Archive for April, 2008

Penetration testing the TSA

Sunday, April 27th, 2008

Last week I traveled from Washington, D.C. to Hartford, Connecticut and then back again on a business trip. I’m also really annoyed at recent Transportation Security Administration (TSA) regulations prohibiting liquids in carry-on luggage, as it’s inconvenient to have to separate everything out into a clear plastic bag, and even then, the total amount you can carry is heavily limited (not even a normal sized tube of toothpaste, for instance). For a business traveler who’s only gone for four days and doesn’t want to risk losing anything in checked luggage, these restrictions are limiting. And they’re not making us safer by any means; it’s really just yet another way in which we’re letting the terrorists win by making us afraid.

So on the return trip, I decided to check out just how stringent the liquids regulations were. Would they really know if I tried to bring a tiny little bit of liquid through the scanner? So I grabbed a single 1 oz bottle of shampoo from the hotel and put it in my luggage, then confidently strode through security.
Unfortunately, they did pick up the shampoo, leading to a hand inspection of my luggage. I just played dumb, acting like I didn’t know both that it was even in there and also that it wasn’t allowed. The TSA woman, who wasn’t much older than I am, let me through with the shampoo immediately after finding it (I guess because I’m white and was wearing business attire, hardly the stereotypical terrorist). Funnily enough, the woman in front of me was stopped trying to take back half a dozen mini bottles of shampoo from a hotel. Obviously this kind of thing happens all the time at TSA scanning stations, while as far as we know, no one has ever tried to bring through liquid explosives.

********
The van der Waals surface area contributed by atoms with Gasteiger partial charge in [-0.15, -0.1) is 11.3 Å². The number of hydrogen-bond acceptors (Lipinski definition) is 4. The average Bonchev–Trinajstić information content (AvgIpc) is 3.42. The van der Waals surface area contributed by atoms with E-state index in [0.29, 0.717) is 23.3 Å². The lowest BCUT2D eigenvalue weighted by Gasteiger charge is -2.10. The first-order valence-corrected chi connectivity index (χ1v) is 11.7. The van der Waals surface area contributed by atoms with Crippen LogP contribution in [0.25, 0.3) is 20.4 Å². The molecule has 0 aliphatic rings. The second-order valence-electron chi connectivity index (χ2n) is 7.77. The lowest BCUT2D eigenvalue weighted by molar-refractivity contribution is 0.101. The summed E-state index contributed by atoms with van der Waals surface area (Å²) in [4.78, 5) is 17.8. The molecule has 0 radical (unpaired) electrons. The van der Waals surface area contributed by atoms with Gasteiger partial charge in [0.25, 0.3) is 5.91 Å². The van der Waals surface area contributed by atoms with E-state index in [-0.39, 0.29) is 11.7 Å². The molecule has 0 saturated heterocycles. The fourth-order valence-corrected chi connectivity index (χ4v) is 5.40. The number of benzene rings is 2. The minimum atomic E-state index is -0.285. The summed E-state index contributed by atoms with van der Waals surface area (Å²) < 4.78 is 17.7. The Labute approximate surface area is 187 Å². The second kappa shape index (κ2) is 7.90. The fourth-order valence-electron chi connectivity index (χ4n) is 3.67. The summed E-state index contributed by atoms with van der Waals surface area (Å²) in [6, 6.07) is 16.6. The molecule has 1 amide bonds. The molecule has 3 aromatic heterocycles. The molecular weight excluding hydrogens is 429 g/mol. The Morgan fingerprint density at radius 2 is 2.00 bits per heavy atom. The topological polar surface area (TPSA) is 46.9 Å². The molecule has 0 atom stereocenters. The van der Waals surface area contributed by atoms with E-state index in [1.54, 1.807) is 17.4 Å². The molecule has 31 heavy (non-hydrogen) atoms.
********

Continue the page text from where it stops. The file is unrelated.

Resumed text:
So, yeah, the X-ray scanning machines are indeed good enough to pick up even a tiny bit of liquid, and if the TSA employee manning it is going their job “properly”, you will get your luggage searched. Having abandoned that avenue of search, I don’t know where to proceed next, as there’s no way to get through while wearing shoes or leaving a laptop in a bag (the one time I tried the latter, I ended up getting the laptop swabbed for traces of explosives). And I dare not try to bring a knife through security, both because I don’t want to be arrested and because I don’t want to lose a good knife.

The answer to “Where do people find the time?”

Saturday, April 26th, 2008

Clay Shirky, who I saw at Wikimania 2006, has recently given an excellent speech that answers the question “Where do people find the time?” that is oft-asked to people with techie inclinations. I’ll let his own words speak for themselves. Click through to read the rest of it; his main thrust is dead on.

So I tell her all this stuff [about Wikipedia], and I think, “Okay, we’re going to have a conversation about authority or social construction or whatever.” That wasn’t her question. She heard this story and she shook her head and said, “Where do people find the time?” That was her question. And I just kind of snapped. And I said, “No one who works in TV gets to ask that question. You know where the time comes from. It comes from the cognitive surplus you’ve been masking for 50 years.”